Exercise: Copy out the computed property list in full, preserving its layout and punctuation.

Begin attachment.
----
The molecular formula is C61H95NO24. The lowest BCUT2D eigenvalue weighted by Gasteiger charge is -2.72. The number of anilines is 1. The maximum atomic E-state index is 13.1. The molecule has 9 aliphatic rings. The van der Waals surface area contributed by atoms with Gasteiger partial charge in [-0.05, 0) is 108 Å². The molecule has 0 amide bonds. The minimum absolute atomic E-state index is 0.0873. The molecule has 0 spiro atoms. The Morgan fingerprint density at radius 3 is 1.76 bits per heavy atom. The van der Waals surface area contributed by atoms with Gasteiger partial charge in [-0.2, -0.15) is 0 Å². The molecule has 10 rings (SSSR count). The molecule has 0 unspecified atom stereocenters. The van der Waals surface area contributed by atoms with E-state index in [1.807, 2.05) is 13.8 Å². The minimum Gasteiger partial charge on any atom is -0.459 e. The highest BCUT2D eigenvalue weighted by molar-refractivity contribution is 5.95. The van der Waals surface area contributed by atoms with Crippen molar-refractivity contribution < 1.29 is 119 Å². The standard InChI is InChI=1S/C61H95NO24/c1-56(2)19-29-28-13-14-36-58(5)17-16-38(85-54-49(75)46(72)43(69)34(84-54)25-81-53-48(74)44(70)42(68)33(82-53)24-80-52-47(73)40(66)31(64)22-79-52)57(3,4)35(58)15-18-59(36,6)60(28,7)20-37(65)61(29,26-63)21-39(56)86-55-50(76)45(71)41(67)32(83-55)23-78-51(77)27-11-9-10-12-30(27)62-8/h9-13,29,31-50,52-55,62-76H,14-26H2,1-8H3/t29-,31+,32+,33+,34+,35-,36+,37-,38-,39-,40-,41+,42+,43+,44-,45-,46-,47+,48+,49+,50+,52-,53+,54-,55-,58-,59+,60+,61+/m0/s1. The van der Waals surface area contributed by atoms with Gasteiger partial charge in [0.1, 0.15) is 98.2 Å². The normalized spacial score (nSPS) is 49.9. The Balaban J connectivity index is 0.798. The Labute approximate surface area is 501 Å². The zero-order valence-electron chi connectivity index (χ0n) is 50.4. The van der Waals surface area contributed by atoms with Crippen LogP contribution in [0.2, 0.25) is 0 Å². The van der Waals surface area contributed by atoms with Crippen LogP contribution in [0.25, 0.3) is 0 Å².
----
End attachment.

The molecular formula is C61H95NO24. The lowest BCUT2D eigenvalue weighted by Gasteiger charge is -2.72. The number of anilines is 1. The maximum atomic E-state index is 13.1. The molecule has 9 aliphatic rings. The van der Waals surface area contributed by atoms with Gasteiger partial charge in [-0.05, 0) is 108 Å². The molecule has 0 amide bonds. The minimum absolute atomic E-state index is 0.0873. The molecule has 0 spiro atoms. The Morgan fingerprint density at radius 3 is 1.76 bits per heavy atom. The van der Waals surface area contributed by atoms with Gasteiger partial charge in [-0.2, -0.15) is 0 Å². The molecule has 10 rings (SSSR count). The molecule has 0 unspecified atom stereocenters. The van der Waals surface area contributed by atoms with E-state index in [1.807, 2.05) is 13.8 Å². The minimum Gasteiger partial charge on any atom is -0.459 e. The highest BCUT2D eigenvalue weighted by molar-refractivity contribution is 5.95. The van der Waals surface area contributed by atoms with Crippen molar-refractivity contribution < 1.29 is 119 Å². The standard InChI is InChI=1S/C61H95NO24/c1-56(2)19-29-28-13-14-36-58(5)17-16-38(85-54-49(75)46(72)43(69)34(84-54)25-81-53-48(74)44(70)42(68)33(82-53)24-80-52-47(73)40(66)31(64)22-79-52)57(3,4)35(58)15-18-59(36,6)60(28,7)20-37(65)61(29,26-63)21-39(56)86-55-50(76)45(71)41(67)32(83-55)23-78-51(77)27-11-9-10-12-30(27)62-8/h9-13,29,31-50,52-55,62-76H,14-26H2,1-8H3/t29-,31+,32+,33+,34+,35-,36+,37-,38-,39-,40-,41+,42+,43+,44-,45-,46-,47+,48+,49+,50+,52-,53+,54-,55-,58-,59+,60+,61+/m0/s1. The van der Waals surface area contributed by atoms with Gasteiger partial charge in [0.1, 0.15) is 98.2 Å². The normalized spacial score (nSPS) is 49.9. The Balaban J connectivity index is 0.798. The Labute approximate surface area is 501 Å². The zero-order valence-electron chi connectivity index (χ0n) is 50.4. The van der Waals surface area contributed by atoms with Crippen LogP contribution in [0.2, 0.25) is 0 Å². The van der Waals surface area contributed by atoms with Crippen LogP contribution in [0.25, 0.3) is 0 Å².